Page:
Jordi Ros is the founder of Labdoo, a non-profit humanitarian organization that strives to bridge the digital divide by empowering all laptop owners with tools so their unused laptops can be brought to children in impoverished communities, without environmental cost. Connect with Labdoo on Facebook.
In the richer countries, every year more than a hundred million laptops are replaced by new ones. This number continues to increase, yet most of the children in the poor regions of the world still lack access to education. The goal of Labdoo is to provide a solution to this paradox by using grassroots, decentralized, social networking tools to bring excess laptops to schools in need without wasting additional Earth resources. Project Labdoo is a non-profit humanitarian social network which enables laptop owners with tools to carry out the mini-mission of bringing their own unused laptop to a child. The social network works by connecting sources of demand and supply and by providing the tools to sanitize your own laptop, install free education software in it and to identify CO2-neutral travelers (called dootrips
) to bring your laptop to a school in need. By using a decentralized social network approach and by enabling each of us to be part of it, the Labdoo project can organically grow and deliver its mission without incurring any economic or environmental cost.
The Labdoo idea was inspired by the notion of creating a social network that returns a social gain rather than an economic gain. The goal of Labdoo is not to maximize the economic value of its stakeholders, but rather to help improve the well-being of society. The network operates thanks to the will of people to donate a bit of their time in helping resolve a global challenge--the digital divide challenge. The Labdoo idea has found inspiration in movements such as the free software movement and collaborative projects such as Wikipedia. Additionally, we have seen the potential that communication and technology can have in developing communities and the effect that education has had in people such as William Kamkwamba
, the kid from Malawi who taught himself how to create windmills from a physics book.
From an economic perspective, innovation is what makes in the long run the development of nations possible. Simply producing more cars, more computers, more of anything, does not lead to development. We only make a step up the ladder of development when someone whether that person is a computer scientist, a teacher, a baker or a truck driver, invents a new technology or process. From that perspective, innovation plays a key role in solving historical problems for which we haven't yet found a solution. Solving some of the most challenging problems of the 21st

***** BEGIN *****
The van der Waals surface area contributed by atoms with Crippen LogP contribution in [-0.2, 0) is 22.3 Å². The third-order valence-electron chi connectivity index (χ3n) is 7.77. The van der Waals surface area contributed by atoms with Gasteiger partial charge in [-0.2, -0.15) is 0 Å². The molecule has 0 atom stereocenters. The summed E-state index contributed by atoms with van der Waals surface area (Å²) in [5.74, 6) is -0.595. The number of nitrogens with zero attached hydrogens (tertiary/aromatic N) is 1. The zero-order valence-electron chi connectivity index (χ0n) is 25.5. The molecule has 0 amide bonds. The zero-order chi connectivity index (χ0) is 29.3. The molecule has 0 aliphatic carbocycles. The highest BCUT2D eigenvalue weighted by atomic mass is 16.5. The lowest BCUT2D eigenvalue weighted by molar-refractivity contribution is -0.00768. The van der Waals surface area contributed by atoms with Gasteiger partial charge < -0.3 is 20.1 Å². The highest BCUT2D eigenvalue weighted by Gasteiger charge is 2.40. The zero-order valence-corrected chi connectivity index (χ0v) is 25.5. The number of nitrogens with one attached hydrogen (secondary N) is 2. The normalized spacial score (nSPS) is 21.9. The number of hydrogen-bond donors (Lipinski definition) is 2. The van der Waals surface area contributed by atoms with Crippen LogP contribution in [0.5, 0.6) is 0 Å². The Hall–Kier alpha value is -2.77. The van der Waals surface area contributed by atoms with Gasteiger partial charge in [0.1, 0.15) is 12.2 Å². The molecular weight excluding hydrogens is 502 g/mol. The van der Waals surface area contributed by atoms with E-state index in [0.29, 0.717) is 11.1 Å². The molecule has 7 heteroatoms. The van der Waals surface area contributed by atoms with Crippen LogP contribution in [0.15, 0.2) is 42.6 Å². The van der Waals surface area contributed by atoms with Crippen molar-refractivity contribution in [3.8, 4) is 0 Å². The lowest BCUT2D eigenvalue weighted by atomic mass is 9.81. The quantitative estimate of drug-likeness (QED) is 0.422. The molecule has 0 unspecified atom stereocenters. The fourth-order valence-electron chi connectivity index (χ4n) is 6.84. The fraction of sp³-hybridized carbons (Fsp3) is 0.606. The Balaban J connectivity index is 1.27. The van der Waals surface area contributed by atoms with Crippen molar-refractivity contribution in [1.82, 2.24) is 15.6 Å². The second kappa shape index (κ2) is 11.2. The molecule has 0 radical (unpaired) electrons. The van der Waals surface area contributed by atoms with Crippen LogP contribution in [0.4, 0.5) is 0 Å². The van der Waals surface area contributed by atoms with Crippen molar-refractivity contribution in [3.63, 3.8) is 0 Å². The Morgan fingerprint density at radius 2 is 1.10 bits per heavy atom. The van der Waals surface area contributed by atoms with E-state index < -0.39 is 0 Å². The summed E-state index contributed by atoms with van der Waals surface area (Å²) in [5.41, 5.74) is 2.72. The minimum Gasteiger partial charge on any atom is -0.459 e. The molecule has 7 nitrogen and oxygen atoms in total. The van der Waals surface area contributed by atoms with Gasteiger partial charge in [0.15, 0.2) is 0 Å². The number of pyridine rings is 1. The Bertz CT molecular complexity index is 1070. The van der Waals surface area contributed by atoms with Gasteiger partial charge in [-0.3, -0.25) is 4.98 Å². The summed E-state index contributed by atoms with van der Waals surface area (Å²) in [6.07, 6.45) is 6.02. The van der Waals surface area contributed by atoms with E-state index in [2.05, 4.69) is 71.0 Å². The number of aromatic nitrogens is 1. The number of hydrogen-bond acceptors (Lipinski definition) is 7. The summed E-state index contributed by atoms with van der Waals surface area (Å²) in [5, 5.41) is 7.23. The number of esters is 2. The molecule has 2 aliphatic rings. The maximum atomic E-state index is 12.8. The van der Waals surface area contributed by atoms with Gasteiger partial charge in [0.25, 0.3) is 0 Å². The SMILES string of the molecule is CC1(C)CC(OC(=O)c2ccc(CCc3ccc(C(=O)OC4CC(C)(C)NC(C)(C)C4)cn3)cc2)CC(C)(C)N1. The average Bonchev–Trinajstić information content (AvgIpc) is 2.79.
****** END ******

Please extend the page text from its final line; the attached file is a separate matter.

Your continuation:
century--including poverty or global warming-- will require the invention of new technologies. The need for finding solutions to these challenges provides a central argument towards understanding the importance of innovation.
There is a second more artistic view of what innovation is. This view relates to our natural need to discover the unknown. Even if one day we get to solve all the global challenges we face, innovation will not stop. We are just too curious. Today we tend to think of innovation in practical terms, as in "innovation = start up in Silicon Valley = IPO = wealth". But that's because we still live under the urgency of inventing for the sake of surviving. If we remove that urgency and the economic superstructure we have laid on it, then innovation becomes no different than art. In the future, once we have resolved these challenging global problems and overcome our era of urgency, innovation will be indistinguishable from art.
I expect that even in the next ten years we will start to see some important changes in social entrepreneurship. We need to ask ourselves what the organizations of the future will look like. Three intriguing questions are: (1) How will they organize their human resources? (2) What will their objective be? (3) And how will they be funded? Today for the most part the answers to these questions are: (1) via a hierarchical and centralized command-based approach, (2) to maximize the dollar value of the stakeholders and (3) via monetary instruments. I believe in the future we will operate for the most part almost opposite to the way we operate today in these three dimensions.
If we wait long enough I believe we will see many more organizations that will operate in a decentralized fashion with an objective to maximize the global benefit of society (beyond the stakeholders' benefit) and many won't even need monetary instruments to carry out their objective. This is actually not too far stretched of a thought, we are already starting to see this happening like the free software movement or the creation of distributed projects like Wikipedia teach us that in life. There are many other factors that bring happiness to us beyond economic reward. Non-monetary resources will help fuel a new kind of social entrepreneurship in the long run. Labdoo in fact operates this way. The only input to project Labdoo is people contributing one hour of their time here and there to help deliver a laptop to a child using free social network tools.
This helps to send a clear message that all we aim to do is provide a solution to a social problem. This new way of operating--made possible thanks to technological advances--opens up a new breed of opportunities when it comes to social entrepreneurship which I believe will thrive during the next decade and beyond.